Looking over a knitting pattern for the first time can be intimidating or even scary, especially if you’re looking at abbreviations for lifting stitches, cabling, or making bobbles. Sometimes though, even writing out knitting abbreviations like k3, p2, c4b, p2, k3 is too much work, and that’s where knitting charts come in. I don’t know anyone that likes charts and is eager to learn how to read them right away, but they are useful and if it’s a complicated piece of… Read more »

If you’re knitting some cables or lace or colorwork – or if you’re a beginner knitter – you’re familiar with ripping out your work because somehow it doesn’t look like what it’s supposed to look like. While I think ripping out your work can be therapeutic at times, and while it can certainly help you learn to focus, it can also be wildly frustrating. Here’s a simple way to insert a lifeline into your work when you’re knitting so that… Read more »

No matter how long you’ve been knitting, dropped stitches are a part of life. I used to rip out my work (EVERY.SINGLE.TIME) until I learned these tricks. The first technique requires a crochet hook. This is helpful, especially if you’re picking up tiny stitches. The second technique is perfect if all you have your two needles – you can still grab and fix most dropped stitches!

Hey gang, I hope you love my Knitting 101 course. I know that’s probably a bit of a stretch. I’ve seen people pick up the hang of knitting in a few minutes, and I know for me it took nearly 2 weeks before I felt confident that I could knit without screwing the whole thing up. Part of the frustration is that once I felt like I got the hang of the knit stitch… then what? I didn’t feel confident to… Read more »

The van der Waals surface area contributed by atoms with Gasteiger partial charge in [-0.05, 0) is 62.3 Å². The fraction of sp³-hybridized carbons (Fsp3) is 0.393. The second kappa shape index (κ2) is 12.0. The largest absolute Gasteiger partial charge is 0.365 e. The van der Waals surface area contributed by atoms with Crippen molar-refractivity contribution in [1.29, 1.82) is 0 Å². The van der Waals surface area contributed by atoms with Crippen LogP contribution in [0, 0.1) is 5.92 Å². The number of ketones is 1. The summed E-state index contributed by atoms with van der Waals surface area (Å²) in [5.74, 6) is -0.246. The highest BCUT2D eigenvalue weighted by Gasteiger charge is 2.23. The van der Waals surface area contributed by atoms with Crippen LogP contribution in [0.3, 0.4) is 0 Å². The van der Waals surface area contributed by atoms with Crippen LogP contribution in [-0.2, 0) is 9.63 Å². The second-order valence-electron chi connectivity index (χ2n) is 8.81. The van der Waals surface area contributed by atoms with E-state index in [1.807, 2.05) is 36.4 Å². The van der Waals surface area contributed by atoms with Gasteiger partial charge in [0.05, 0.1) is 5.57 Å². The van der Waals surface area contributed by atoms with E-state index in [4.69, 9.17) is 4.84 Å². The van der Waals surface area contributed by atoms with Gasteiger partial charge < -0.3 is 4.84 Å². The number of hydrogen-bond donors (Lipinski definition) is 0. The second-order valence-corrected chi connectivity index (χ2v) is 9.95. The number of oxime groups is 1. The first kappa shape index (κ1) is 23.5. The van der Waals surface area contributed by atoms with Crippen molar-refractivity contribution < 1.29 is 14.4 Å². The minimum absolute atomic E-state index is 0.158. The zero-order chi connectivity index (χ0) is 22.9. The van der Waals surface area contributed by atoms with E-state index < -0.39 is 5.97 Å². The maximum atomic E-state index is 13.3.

After you get the knit and purl stitches down, and you’re ready to start on something fun and new: patterns!, you realize you can’t get very far because knits and purls suddenly appear in the same row. Don’t worry! This really isn’t as difficult as it first appears. I’ve put together a quick video that shows you how to make a knit to purl transition, and back again from a purl to knit stitch. It’s just a simple moving of… Read more »

Blocking is the final step in knitting before you can enjoy your newly made item. Like knitting a swatch to check your gauge before you start a project, blocking is something that is easily and often skipped at the end of a project. Blocking relaxes the yarn so you’re able to manipulate and shape it into the desired shape. For example, if you’re knitting a sweater and it’s a little short, you can block it and shape it into the… Read more »

The first time I walked into the yarn aisle at a craft store with the intent to purchase and buy yarn, I was completely overwhelmed! There are baskets upon baskets, and usually multiple rows filled with so many varying colors, thicknesses, and, most importantly to me, varying softness levels. A terrible habit, but one I’ve never been able to break, is slowly walking down the aisle, feeling every skein to determine if it was soft enough to be chosen for… Read more »

A small sample of my needles. Picking out needles for beginners is always tricky. There’s usually a good chance of sticker shock when you first start shopping for needles because they can be pretty pricey. You want something that’s good quality, but cheap, but a nice size because you want to use them again. I’m going to recommend what I think are the best, but I want to warn you that there’s a very small chance you’ll pick them again… Read more »

Knitting can be such a fun hobby and you get fun, warm articles of clothing out of it. But it’s also incredibly frustrating at times, especially when you’re a beginner and you’re ABSOLUTELY SURE that you moved your yarn over so it makes NO SENSE that you have extra stitches. But I’m getting ahead of myself. That fun will come later. Let’s start with the basics. You need yarn. You need needles. You need them fairly cheaply because why spend… Read more »